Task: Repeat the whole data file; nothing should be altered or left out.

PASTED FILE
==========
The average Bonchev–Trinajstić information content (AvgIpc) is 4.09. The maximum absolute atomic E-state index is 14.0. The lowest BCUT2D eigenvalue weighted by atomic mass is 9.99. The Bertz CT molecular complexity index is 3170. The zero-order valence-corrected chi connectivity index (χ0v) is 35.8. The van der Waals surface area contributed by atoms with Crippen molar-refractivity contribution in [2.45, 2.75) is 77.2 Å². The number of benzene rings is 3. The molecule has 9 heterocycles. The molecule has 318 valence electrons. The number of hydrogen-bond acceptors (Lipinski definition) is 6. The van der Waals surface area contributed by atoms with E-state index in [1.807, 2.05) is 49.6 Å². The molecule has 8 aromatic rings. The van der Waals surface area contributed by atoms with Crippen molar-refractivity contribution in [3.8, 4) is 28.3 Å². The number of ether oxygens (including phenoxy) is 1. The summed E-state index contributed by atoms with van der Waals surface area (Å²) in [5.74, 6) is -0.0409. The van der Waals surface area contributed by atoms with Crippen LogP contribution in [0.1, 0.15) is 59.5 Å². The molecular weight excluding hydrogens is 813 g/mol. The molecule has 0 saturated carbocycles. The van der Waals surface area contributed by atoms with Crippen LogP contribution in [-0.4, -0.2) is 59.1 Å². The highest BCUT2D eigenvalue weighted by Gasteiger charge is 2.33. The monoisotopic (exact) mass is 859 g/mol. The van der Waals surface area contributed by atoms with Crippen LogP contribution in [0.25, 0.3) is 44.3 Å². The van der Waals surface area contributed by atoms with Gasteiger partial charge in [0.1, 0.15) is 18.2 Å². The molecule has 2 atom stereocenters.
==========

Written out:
The average Bonchev–Trinajstić information content (AvgIpc) is 4.09. The maximum absolute atomic E-state index is 14.0. The lowest BCUT2D eigenvalue weighted by atomic mass is 9.99. The Bertz CT molecular complexity index is 3170. The zero-order valence-corrected chi connectivity index (χ0v) is 35.8. The van der Waals surface area contributed by atoms with Crippen molar-refractivity contribution in [2.45, 2.75) is 77.2 Å². The number of benzene rings is 3. The molecule has 9 heterocycles. The molecule has 318 valence electrons. The number of hydrogen-bond acceptors (Lipinski definition) is 6. The van der Waals surface area contributed by atoms with E-state index in [1.807, 2.05) is 49.6 Å². The molecule has 8 aromatic rings. The van der Waals surface area contributed by atoms with Crippen molar-refractivity contribution in [3.8, 4) is 28.3 Å². The number of ether oxygens (including phenoxy) is 1. The summed E-state index contributed by atoms with van der Waals surface area (Å²) in [5.74, 6) is -0.0409. The van der Waals surface area contributed by atoms with Crippen LogP contribution in [0.1, 0.15) is 59.5 Å². The molecular weight excluding hydrogens is 813 g/mol. The molecule has 0 saturated carbocycles. The van der Waals surface area contributed by atoms with Crippen LogP contribution in [-0.4, -0.2) is 59.1 Å². The highest BCUT2D eigenvalue weighted by Gasteiger charge is 2.33. The monoisotopic (exact) mass is 859 g/mol. The van der Waals surface area contributed by atoms with Crippen LogP contribution in [0.25, 0.3) is 44.3 Å². The van der Waals surface area contributed by atoms with Gasteiger partial charge in [0.1, 0.15) is 18.2 Å². The molecule has 2 atom stereocenters.